Well, it was 4 months last week since I've been in Germany.  I've been making a "bit" of progress on the language front.  I've had a couple more German classes and we're now on the highly dreaded "der, die, das".  Being able to speak French, I get that some languages have a (non-sensical) masculine and feminine distinguishment of nouns.  In french, the garbage is feminine and the book is masculine.  It makes no sense.  But since I learned it and was schooled in it as a kid, the distinction becomes second nature.  But now in my (ahem) late 30's, and picking up a 4th language, it's a lot harder.  Add to the fact that German has the added "bonus" of a "neutral" article.  Good lord.  And of course, there is no rhyme or reason to why things have der, die or das.

So far, my German has been on a need to know basis.  If I need to know something, I look it up and practice it before I have to say it.  This works particularly well in stores where the request is simple and I won't be left staring blankly after their response.  I've been particularly sucessful with "Haben Sie?"  (Do you have...)  I've learned a lot of words this way; like rauchmelder (smoke alarm),  reiningungsprodukte (cleaning products and a ridiculous mouthful) and knochen (bones- what? I have a dog!)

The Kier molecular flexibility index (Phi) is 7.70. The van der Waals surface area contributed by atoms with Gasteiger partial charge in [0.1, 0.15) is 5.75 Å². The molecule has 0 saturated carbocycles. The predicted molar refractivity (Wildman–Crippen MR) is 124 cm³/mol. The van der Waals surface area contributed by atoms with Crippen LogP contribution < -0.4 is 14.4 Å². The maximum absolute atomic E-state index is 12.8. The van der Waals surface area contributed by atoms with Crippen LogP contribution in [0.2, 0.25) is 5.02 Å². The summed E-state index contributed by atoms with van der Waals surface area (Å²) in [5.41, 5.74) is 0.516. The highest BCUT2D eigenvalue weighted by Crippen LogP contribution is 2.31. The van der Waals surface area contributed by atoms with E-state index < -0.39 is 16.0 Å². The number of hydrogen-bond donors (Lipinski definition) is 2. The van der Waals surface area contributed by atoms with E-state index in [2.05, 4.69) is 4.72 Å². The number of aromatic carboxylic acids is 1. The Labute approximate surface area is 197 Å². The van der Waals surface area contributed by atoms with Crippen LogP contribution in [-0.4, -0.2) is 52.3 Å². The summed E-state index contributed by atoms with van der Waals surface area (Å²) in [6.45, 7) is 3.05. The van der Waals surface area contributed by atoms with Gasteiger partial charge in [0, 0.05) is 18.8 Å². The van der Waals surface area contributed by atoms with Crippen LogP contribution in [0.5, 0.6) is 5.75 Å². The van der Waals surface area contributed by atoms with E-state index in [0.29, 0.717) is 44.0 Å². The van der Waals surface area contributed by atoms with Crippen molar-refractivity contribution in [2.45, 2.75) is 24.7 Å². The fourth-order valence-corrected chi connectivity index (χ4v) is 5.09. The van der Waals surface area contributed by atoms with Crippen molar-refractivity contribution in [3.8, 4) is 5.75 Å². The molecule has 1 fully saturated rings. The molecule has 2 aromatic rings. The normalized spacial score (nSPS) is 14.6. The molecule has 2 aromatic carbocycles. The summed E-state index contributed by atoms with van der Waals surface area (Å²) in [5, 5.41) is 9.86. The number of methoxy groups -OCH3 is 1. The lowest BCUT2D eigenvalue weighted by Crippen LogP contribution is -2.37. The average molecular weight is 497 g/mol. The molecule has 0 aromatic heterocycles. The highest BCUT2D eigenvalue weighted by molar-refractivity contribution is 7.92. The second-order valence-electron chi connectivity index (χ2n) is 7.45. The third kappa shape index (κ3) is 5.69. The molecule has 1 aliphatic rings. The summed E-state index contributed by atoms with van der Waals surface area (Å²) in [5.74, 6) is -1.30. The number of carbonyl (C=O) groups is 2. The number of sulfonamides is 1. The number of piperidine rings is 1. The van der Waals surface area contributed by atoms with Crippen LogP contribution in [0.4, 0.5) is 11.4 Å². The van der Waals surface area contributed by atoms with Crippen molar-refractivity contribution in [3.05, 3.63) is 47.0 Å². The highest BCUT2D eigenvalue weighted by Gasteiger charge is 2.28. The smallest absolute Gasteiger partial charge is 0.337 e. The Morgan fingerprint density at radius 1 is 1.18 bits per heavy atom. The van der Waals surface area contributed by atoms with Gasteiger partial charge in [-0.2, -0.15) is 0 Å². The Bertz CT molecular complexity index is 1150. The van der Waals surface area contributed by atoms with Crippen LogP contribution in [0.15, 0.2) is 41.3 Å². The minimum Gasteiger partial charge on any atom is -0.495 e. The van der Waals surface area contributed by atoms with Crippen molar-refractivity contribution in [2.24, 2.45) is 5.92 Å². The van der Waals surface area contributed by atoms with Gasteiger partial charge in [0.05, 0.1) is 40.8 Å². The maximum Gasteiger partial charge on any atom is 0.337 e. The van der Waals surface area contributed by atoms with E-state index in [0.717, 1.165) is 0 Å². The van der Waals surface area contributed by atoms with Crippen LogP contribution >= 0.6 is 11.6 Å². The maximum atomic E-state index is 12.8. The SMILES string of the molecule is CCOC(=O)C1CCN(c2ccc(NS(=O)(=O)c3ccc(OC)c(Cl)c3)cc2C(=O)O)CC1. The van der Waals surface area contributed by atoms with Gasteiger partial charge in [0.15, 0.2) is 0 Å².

I'm getting to a point though where I have a repertoire of a few (very few) sentences.  Because they're the only ones I know, I say them all the time and so am starting to be "believable".  The issue with this though is that people assume since you know these words, you must know more and so they babble on and on at full machine gun speed.  And I'm left staring blankly.  I go with the hope I can recognize a word, body language, hand signal, ANYTHING that will make me understand what they say.  My usual response is "I'm sorry, I only speak a little German" and theirs is usually "ahhh but you speak so good".  Yeah.  When you say the same 10 sentences over and over again, they start to roll off the tongue.

Since my German is so basic, I only know the present tense for everything.  It's interesting really.  It's like I have no past or no future.  only now.  I can only (sort of) tell you what I'm doing.  Not what I've done or will be doing.  In principle, it's not a bad place to be, but I can't help but feel like a 3 year old trapped in a late 30's body.